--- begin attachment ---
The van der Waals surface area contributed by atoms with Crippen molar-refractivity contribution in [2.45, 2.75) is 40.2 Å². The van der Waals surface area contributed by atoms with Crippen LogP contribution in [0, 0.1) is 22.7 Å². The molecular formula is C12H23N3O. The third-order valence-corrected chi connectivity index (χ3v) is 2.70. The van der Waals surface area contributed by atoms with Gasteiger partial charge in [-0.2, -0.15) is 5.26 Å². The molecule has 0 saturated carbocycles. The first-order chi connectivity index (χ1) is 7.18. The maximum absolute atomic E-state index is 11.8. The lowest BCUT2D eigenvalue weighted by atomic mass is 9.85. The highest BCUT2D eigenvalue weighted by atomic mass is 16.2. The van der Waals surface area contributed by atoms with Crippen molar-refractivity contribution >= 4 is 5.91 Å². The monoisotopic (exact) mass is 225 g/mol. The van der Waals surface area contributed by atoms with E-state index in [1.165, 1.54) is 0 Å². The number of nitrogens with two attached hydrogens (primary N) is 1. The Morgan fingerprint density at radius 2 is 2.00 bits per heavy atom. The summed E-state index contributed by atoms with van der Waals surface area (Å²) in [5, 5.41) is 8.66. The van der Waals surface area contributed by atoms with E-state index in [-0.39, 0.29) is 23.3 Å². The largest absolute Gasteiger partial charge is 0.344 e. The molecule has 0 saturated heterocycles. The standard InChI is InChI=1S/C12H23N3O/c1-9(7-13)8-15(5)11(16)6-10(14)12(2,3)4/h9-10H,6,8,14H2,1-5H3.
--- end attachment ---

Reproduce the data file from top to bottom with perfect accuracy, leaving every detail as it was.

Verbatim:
The van der Waals surface area contributed by atoms with Crippen molar-refractivity contribution in [2.45, 2.75) is 40.2 Å². The van der Waals surface area contributed by atoms with Crippen LogP contribution in [0, 0.1) is 22.7 Å². The molecular formula is C12H23N3O. The third-order valence-corrected chi connectivity index (χ3v) is 2.70. The van der Waals surface area contributed by atoms with Gasteiger partial charge in [-0.2, -0.15) is 5.26 Å². The molecule has 0 saturated carbocycles. The first-order chi connectivity index (χ1) is 7.18. The maximum absolute atomic E-state index is 11.8. The lowest BCUT2D eigenvalue weighted by atomic mass is 9.85. The highest BCUT2D eigenvalue weighted by atomic mass is 16.2. The van der Waals surface area contributed by atoms with Crippen molar-refractivity contribution >= 4 is 5.91 Å². The monoisotopic (exact) mass is 225 g/mol. The van der Waals surface area contributed by atoms with E-state index in [1.165, 1.54) is 0 Å². The number of nitrogens with two attached hydrogens (primary N) is 1. The Morgan fingerprint density at radius 2 is 2.00 bits per heavy atom. The summed E-state index contributed by atoms with van der Waals surface area (Å²) in [5, 5.41) is 8.66. The van der Waals surface area contributed by atoms with E-state index in [-0.39, 0.29) is 23.3 Å². The largest absolute Gasteiger partial charge is 0.344 e. The molecule has 0 saturated heterocycles. The standard InChI is InChI=1S/C12H23N3O/c1-9(7-13)8-15(5)11(16)6-10(14)12(2,3)4/h9-10H,6,8,14H2,1-5H3.